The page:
Comments regarding a rebound in the Chinese economy from the Organization for Economic Cooperation and Development lifted stocks early on Tuesday and kept Asian and European bourses in the green. The comments came after Chinese Prime Minister Wen Jiabao said his government would focus more on growth than inflation.

However, the OECD also reduced its euro zone growth forecast and warned the debt crisis could end up sending the region's economy into a tailspin if the right measures aren't implemented. Fitch Ratings also downgraded Japan to AA saying the country wasn't working fast enough to fix a sluggish economy.

Existing U.S. home sales in April were the highest in two years -- which helped boost banks and construction stocks -- but U.S. central Atlantic region manufacturing activity is slowing this month, the Federal Reserve Bank of Richmond said. Businesses in the region that participated in the bank's survey were optimistic about the next six months.

Investors ended the day looking toward Wednesday's informal European Union summit where financial ministers will wrangle with the subject of a unified euro bond -- Germany opposes it; France supports it -- but will likely all agree that Greece must stay in the currency bloc.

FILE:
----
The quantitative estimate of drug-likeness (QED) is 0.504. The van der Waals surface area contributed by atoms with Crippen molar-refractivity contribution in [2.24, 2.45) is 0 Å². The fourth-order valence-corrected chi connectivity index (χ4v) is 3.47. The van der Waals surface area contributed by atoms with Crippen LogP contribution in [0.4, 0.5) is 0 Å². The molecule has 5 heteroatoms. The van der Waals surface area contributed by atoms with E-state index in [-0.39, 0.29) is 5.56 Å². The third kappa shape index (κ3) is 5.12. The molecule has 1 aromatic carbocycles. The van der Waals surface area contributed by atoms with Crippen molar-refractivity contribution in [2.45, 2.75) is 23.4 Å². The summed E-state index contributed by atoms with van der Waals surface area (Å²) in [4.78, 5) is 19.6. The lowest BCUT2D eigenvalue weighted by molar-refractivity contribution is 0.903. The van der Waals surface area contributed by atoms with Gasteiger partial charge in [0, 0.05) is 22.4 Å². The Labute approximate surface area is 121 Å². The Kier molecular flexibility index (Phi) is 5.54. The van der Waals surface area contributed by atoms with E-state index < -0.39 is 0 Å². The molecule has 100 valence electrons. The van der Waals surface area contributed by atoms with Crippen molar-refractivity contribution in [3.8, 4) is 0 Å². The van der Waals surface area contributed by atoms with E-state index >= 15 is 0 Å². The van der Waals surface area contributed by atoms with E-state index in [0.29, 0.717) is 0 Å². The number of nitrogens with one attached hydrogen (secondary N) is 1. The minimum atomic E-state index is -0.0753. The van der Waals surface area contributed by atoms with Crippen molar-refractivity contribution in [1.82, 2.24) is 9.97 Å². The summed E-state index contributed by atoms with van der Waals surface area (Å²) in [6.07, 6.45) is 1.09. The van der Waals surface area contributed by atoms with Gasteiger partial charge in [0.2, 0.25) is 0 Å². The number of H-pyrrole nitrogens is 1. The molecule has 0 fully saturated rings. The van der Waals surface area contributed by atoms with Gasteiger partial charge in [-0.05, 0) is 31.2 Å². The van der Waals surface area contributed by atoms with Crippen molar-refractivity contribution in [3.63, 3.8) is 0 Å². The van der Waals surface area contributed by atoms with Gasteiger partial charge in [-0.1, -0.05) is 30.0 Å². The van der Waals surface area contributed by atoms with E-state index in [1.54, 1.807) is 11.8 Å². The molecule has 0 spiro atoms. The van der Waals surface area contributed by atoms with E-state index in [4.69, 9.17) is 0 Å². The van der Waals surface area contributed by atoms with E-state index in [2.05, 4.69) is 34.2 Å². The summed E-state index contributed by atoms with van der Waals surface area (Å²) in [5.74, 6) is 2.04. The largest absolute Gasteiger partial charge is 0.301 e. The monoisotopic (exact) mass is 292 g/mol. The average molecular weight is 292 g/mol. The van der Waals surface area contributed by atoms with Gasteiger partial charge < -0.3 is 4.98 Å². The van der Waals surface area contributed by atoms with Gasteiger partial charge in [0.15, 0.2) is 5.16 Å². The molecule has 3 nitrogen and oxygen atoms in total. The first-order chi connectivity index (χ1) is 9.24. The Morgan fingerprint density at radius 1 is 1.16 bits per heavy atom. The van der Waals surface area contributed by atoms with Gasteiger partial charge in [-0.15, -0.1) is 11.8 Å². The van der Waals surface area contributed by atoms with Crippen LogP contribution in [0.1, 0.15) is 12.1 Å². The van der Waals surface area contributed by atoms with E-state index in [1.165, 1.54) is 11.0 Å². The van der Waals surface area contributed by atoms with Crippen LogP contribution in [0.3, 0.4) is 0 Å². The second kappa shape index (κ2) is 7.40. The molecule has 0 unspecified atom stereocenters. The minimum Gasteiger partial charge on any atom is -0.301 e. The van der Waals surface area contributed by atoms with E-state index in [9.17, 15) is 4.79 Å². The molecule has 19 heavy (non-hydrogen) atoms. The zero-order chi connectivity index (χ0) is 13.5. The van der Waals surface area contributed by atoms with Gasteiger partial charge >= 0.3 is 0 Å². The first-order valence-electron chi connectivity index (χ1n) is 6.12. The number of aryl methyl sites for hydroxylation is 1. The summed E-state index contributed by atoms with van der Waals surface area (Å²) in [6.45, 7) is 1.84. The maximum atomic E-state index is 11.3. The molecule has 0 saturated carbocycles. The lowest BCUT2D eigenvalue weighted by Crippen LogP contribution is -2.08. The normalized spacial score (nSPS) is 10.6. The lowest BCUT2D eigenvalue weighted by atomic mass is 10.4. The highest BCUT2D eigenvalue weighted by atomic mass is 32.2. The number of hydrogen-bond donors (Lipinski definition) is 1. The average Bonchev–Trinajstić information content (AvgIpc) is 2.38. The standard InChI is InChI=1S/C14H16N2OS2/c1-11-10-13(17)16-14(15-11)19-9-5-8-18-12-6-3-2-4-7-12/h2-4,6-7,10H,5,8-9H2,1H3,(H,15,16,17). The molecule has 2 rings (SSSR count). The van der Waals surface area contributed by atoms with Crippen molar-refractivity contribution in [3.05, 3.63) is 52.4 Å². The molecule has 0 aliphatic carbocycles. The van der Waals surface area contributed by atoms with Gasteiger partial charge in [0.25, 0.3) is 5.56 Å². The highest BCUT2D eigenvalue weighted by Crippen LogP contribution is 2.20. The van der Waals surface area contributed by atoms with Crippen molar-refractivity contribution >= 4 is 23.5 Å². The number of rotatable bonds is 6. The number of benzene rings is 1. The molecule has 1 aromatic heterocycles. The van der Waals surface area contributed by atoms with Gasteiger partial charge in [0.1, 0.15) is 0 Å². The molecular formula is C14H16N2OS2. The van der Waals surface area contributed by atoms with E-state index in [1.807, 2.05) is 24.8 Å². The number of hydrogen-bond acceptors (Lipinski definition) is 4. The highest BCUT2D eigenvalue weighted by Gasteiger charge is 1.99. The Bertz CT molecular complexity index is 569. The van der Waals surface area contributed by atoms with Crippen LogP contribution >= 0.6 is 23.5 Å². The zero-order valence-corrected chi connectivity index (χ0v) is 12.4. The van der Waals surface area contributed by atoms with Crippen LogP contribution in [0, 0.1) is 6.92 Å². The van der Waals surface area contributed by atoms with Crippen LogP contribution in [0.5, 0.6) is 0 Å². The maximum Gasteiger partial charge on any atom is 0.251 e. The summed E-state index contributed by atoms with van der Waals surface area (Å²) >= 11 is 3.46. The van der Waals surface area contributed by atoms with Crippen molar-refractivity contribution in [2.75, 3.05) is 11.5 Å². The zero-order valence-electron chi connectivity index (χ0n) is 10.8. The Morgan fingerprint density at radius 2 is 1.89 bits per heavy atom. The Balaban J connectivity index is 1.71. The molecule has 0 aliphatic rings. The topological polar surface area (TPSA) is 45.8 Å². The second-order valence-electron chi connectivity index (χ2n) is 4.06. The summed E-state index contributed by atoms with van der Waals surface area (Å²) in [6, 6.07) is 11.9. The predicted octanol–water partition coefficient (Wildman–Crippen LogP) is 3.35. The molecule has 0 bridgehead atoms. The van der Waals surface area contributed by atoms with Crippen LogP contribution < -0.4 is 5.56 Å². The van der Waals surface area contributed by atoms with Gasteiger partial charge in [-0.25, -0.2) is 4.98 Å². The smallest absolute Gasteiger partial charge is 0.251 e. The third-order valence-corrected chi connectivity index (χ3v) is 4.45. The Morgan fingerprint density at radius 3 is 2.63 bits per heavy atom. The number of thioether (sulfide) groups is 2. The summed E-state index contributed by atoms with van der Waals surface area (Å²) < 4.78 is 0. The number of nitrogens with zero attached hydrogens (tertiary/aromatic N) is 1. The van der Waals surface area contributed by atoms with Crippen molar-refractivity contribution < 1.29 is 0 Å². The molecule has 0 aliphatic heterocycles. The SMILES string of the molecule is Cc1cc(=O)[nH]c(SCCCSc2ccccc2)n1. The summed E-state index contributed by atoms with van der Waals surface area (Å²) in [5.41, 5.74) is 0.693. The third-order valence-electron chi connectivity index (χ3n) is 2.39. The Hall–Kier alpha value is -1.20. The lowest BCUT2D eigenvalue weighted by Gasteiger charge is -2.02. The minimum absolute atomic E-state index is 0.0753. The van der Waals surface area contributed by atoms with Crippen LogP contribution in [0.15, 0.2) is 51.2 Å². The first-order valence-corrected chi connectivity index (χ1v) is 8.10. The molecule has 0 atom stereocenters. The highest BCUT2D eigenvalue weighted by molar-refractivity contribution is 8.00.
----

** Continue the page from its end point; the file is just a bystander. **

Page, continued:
Stocks. U.S. stocks ended the day relatively flat after spending most of the day in the green following the momentum in European bourses. There was a sharp decline near the close which was quickly overcome, but all three U.S. exchanges managed to keep much of Monday's gains. The gyrations in U.S. markets toward the end of the day may have been linked to a meeting between Greece's caretaker government and the cabinet ahead of the EU summit.

Bonds. The benchmark 10-year U.S. Treasury yield touched over 1.80 percent for the first time since May 16 and demand declined on the stock rally. The positive momentum in European stocks helped pull Italian and Spanish bonds back from recent highs in the cost of borrowing; in Spain's case a euro zone record for the widest spread between the benchmark Spanish 10-year-bond and its German counterpart. 

Currencies. The Japanese yen against the dollar weakened the most in a month as the Bank of Japan started its two-day meeting. Speculation abounds that more stimulus was in the works to stimulate a sluggish economy, especially in light of the Fitch downgrade. Meanwhile JPMorgan Chase predicted the dollar would strengthen against all major currencies except the yen in the second quarter. The euro continued to be under pressure, losing a percent and dipping again below €1.27 against the dollar.

Commodities. Crude oil for June delivery shed 1.22 percent. Copper and gold for May delivery were also down less than a percent. Palladium for May delivery shot up nearly 8 percent while platinum gained more than 4 percent. Silver for May delivery increased more than 2 percent.